There are five methods for determining HR demand:
1. Index/Trend Analysis
2. Regression Analysis
3. Envelope/Scenario Forecasting
4. Delphi Technique
5. Nominal Group Technique
Organizations must consider demand for personnel not only for the current operational
period but also well into the future to ensure that the right numbers of workers with the
requisite skills and competencies are ready and available to work when the organization
requires them to.
Methods Quantitative Qualitative
Index/Trend Analysis Yes
Regression Analysis Yes
Envelope/Scenario Forecasting Yes Yes
Delphi Technique Yes
Nominal Group Technique Yes
• Demand for labour = number of employees in workforce
There are five steps to conducting an effective index/trend analysis:
1. Select the appropriate business/operational index that is:
a. Known to have a direct influence on the organizational demand for labour
b. Subjected to future forecasting as a result of the normal business
• Business/Operational index
o Level of sales
o Number of units produced
o Number of clients serviced
o Production hours (direct labour)
2. Track the business index over time
Once the business index is selected, it is important to record the quantitative or
numerical levels of the index over time. Data from at least the past four or five
year is necessary. Preferably data from the past decade or more should be used. 3. Track the workforce size over time
Record the historical figures of the total number of employees or the amount of
direct or indirect labour (HR Staff) for exactly the same period used for the
4. Calculate the average ratio of the business index to the workforce size
Employee Requirement Ratio = operational index/demand for labour
This is done for each year to describe the relationship between the two variables
5. Calculate the forecasted demand for labour
Divide the annual forecast for the business index by the average employee
requirement ratio for each future year to get the forecasted annual demand for
Y = (X) (R)
Y= business/operational index
X = demand for labour
R = requirement ratio for each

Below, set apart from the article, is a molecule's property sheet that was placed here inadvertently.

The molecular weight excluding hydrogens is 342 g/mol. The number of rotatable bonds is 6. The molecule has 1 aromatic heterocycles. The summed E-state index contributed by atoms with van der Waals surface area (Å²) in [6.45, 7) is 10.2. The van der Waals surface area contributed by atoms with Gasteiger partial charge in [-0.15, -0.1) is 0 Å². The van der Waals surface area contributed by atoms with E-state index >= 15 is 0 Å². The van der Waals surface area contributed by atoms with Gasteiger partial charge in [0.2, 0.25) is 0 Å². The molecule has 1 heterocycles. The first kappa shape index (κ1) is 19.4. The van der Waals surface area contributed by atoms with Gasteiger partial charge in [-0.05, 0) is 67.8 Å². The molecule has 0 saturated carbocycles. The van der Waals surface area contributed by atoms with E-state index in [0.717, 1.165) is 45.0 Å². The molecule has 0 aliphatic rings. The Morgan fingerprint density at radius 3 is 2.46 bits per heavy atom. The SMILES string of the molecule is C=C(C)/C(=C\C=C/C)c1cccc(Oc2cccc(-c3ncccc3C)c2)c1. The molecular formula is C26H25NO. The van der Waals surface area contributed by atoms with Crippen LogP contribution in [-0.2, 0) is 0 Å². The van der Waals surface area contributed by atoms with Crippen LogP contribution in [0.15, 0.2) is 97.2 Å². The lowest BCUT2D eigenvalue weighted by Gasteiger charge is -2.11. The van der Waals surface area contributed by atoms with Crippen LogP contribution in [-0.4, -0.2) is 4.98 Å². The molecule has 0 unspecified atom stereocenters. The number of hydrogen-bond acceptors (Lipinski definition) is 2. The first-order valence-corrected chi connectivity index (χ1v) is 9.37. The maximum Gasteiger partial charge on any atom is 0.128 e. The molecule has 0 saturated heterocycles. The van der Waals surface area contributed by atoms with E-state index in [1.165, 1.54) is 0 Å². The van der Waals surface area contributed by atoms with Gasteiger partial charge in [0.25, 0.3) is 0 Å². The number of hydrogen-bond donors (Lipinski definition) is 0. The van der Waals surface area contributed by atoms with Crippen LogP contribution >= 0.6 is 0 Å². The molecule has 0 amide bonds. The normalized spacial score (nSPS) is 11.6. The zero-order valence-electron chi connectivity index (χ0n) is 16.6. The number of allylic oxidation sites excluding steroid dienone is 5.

• Regression analysis presupposes that a linear relationship exists between
one or more independent (causal) variables, which are predicted to affect the
dependent (target) variable.
• Very effective quantitative forecasting technique for short, medium and long
range time horizons
• Can be easily updated and changed
• Projections or multiple predictor estimates, of future demand for personnel
based on a variety of differing assumptions about how future organizational
events will unfold.
• Because we have no certain knowledge of the future course of events, we
would be well served by developing several plausible sets of outcomes.
• Each scenario contains its own set of assumptions, resulting in an entirely
different estimate presented in a single staffing table for each specific course
• The organization’s HR staff are able to develop, future scenarios that are
optimistic (sales will increase by 20%) realistic (sales will increase by 10 %)
or pessimistic (sales will remain constant or increase by 5%) Delphi Technique
The Delphi technique is a qualitative method for deriving detailed assumptions of long-
run HR demand.
• A carefully designed program of sequential, individual interrogations (usually
conducted through questionnaires) interspersed with information feedback on
the opinions expressed by the other participants in previous rounds
• Key feature Once a group of experts are selected, they do not meet face
There are six steps associated with using the Delphi technique for HR demand
1. Define and Refine the issue or question
A project coordinator is assigned and he/she works with HR staff to determine the
specific personnel category or activity that will be the focus of the Delphi technique.
The group targeted for HR forecasting should be well defined so that relevant,
focused and detailed feedback based on a minimum of assumptions can be derived.
2. Identify the experts, teams and time horizon
The project coordinator along with the HR staff compile a team of individuals who are
deemed to be experts with respect to the specific personnel grouping that requires a
3. Orient the Experts
The orientation process of the experts includes an overview of the demand
forecasting decision process. The experts are told either that there will be a predetermined number of questionnaire iterations or that the sequence will continue
until a majority opinion exists among the experts.
4. Issue the First Round Questionnaire
The project coordinator sends each expert the questionnaire by courier, fax, mail or
email and includes a time frame for completing and returning it.
Typically, this first questionnaire focuses on defining both the explicit assumptions
made by each of the experts and the background rationale supporting his or her
particular demand estimate.